Report: ‘Rampant corruption’ in Booker’s Newark
posted at 3:56 pm on February 24, 2014 by Guy Benson
Hey look, a genuine, brewing scandal in New Jersey:
While Newark was laying off police officers and begging for state bailouts, one of its most important contractors was siphoning off millions of city dollars in illegal payments, sweetheart deals, and risky stock ventures right under the noses of city leaders, according to a report released today by the state comptroller’s office. Until a judge appointed trustees to dissolve the agency last year, the Newark Watershed Conservation Development Corporation managed the city’s 35,000 acres of reservoirs and treated water for more than 500,000 customers in northern New Jersey. Between 2008 and 2011, the state comptroller alleges that agency leaders and insiders absconded with millions of public dollars. “This report documents an egregious and yet preventable abuse of public funds that was allowed to continue unfettered for years because of poor oversight,” said comptroller chief of staff Melissa Liebermann in a statement issued today with the 45-page report.
The former official who lined her pockets with taxpayers’ money says she acted at the direction of Mayor (and now US Senator) Cory Booker’s administration:
Linda Watkins-Brashear, the agency’s director and a political ally of former Newark mayor, now Sen. Cory Booker, wrote unreported checks to herself to the tune of $200,000, was awarded $700,000 in two severance packages, gave more than $1 million in contracts to her friends and ex-husband, and lost $500,000 in dubious stock ventures, the report states. When asked about the transactions by the state comptroller, Watkins-Brashear invoked her Fifth Amendment right to not incriminate herself, the report said. Through her attorneys, Watkins-Brashear said the report wrongly laid blame at her feet and said she acted at all times with the knowledge and approval of then Mayor Cory Booker’s administration. “The report provides the public with an inaccurate depiction of how the NWCDC operated, the propriety of the transactions at issue, and how some of the perceived problems came to pass,” attorney Michael Baldassare said in a statement. “Ms. Watkins-Brashear acted as she was directed, believed at all times that her actions were appropriate and duly authorized, and faithfully discharged her obligations for over 32 years.”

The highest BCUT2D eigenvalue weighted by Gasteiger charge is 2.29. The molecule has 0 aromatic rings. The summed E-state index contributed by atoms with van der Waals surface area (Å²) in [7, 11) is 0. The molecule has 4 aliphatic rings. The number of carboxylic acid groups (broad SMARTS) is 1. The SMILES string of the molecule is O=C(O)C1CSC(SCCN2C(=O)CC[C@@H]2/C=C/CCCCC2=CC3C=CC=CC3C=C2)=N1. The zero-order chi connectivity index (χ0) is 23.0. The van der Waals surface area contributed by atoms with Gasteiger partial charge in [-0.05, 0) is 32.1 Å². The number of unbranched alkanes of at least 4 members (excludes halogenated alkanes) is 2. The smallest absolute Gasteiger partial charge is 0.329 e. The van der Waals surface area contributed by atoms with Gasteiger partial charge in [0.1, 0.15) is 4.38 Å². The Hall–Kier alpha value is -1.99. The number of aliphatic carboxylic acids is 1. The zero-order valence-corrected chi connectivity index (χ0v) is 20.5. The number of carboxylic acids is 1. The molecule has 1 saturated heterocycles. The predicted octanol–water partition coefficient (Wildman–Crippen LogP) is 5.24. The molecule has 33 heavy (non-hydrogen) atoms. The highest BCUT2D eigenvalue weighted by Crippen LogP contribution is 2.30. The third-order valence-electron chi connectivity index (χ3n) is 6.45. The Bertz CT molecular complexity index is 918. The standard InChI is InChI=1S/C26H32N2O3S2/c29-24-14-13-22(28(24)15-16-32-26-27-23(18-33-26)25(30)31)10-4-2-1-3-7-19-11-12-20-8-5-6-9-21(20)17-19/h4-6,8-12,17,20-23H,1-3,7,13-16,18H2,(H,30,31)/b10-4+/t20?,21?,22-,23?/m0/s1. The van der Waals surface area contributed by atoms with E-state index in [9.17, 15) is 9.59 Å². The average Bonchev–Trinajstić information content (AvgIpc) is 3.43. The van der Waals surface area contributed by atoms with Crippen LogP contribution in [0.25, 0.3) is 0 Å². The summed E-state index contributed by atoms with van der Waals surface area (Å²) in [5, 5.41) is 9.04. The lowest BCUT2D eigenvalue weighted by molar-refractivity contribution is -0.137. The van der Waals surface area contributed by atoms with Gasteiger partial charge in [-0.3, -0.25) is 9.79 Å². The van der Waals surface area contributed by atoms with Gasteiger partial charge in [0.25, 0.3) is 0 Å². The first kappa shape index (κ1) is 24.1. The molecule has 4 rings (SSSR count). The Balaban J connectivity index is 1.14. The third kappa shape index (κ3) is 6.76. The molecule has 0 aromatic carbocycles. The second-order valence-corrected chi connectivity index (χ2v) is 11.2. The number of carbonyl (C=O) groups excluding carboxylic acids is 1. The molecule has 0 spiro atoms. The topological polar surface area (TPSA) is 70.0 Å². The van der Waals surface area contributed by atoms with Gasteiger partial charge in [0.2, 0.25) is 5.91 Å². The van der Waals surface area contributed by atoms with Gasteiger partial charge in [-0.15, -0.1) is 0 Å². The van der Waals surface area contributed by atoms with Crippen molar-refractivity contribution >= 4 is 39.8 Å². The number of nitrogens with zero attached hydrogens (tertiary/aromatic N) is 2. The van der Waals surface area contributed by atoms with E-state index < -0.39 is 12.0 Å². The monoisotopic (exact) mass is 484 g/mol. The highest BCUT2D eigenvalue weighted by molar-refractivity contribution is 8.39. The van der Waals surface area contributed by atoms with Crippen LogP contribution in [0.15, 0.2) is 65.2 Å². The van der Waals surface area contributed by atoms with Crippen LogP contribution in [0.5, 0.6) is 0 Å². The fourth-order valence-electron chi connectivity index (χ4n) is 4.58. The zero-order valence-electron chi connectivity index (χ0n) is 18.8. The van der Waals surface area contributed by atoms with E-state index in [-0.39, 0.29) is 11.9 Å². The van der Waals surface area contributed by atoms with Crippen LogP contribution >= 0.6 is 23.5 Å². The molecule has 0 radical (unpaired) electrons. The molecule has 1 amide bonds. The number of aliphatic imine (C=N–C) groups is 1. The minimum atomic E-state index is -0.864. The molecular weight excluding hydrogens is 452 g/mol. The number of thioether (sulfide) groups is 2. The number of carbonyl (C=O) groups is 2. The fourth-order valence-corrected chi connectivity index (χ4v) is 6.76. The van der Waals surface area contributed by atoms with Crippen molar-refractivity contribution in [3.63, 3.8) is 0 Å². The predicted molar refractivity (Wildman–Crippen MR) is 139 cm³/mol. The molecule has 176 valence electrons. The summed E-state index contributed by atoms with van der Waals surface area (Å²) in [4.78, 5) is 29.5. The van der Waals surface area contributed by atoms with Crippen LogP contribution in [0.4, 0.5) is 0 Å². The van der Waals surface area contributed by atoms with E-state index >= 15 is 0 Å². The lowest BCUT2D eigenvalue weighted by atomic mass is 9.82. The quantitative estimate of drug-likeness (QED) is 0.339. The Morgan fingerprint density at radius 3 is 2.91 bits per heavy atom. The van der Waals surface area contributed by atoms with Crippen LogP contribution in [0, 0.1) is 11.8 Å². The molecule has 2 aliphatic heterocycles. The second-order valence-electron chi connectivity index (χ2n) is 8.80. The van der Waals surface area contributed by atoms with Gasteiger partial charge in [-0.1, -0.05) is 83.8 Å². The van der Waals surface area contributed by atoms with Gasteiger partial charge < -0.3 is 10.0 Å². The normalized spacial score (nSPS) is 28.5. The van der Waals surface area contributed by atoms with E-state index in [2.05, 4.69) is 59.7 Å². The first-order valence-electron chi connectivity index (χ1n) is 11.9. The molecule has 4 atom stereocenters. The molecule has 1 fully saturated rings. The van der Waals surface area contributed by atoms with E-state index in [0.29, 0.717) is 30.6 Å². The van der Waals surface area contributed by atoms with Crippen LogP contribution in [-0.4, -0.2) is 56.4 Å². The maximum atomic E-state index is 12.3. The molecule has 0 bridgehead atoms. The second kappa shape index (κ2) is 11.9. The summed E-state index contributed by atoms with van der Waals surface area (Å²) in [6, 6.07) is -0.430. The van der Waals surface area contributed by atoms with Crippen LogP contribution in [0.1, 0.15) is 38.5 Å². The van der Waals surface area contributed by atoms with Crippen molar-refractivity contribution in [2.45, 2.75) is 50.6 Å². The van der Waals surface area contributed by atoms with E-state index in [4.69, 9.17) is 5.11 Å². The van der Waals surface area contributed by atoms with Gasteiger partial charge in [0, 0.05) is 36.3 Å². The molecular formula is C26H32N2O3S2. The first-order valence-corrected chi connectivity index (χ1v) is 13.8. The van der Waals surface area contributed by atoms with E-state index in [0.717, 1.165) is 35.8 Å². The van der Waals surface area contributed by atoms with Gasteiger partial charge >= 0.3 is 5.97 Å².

Team Booker has some explaining to do:
Since the 1970’s, the NWCDC was a steward of the city’s watershed land in Passaic, Morris and Sussex counties. By the 1990’s, the city was also contracting the agency to run Newark’s purification plant in Pequannock. Shortly after Booker took over, every aspect of the city’s water infrastructure was managed by the NWCDC through contracts and consultants. Despite investigations by the Newark Water Group, a watchdog collective of resident activists, as well as a series of financial misdeeds reported in The Star-Ledger, the Booker administration continued to fund no-bid contracts to the agency at the rate of roughly $10 million a year. The city was the agency’s only customer, meaning all of its funding came from public dollars.
The Star-Ledger reports that corruption and graft within the NWCDC system was an open secret among many in Newark’s political class. Phil Kerpen connects some dots that lead awfully close to Booker’s doorstep: As Mayor, Booker appointed his former law partner and campaign treasurer as the Watershed’s chief counsel. The agency then proceeded to pay his law firm approximately $1 million over the next five years, roughly 40 percent of which may have been unauthorized. And yes, this was the same law firm that was simultaneously paying out nearly $700,000 in severance compensation to Booker himself (click through for an explanation of Booker’s conflicting claims about the nature those pay-outs). Meanwhile, city government cronies were living high on the hog while residents and core services suffered. Thanks, taxpayers:
In 2010, the same year Newark laid off more than 160 police officers and about 800 other employees, Watkins-Brashear treated herself and 20 guests to a $1,400 feast in Atlantic City during the annual League of Municipalities conference, the report states. Watkins-Brashear and her guests dined that night on lobster, king crab and filet mignon, washed down with martinis, cognac and wine, according to the comptroller’s findings.
Will the national media run with this story, considering that it appears to entangle a rising star politician from New Jersey? Weeks of relentless and often sloppy coverage of ‘Bridgegate’ have driven Chris Christie’s numbers down from lofty highs, even as zero evidence has yet emerged that Christie was involved in the scandal. Will Booker get the same treatment?
Recently in the Green Room: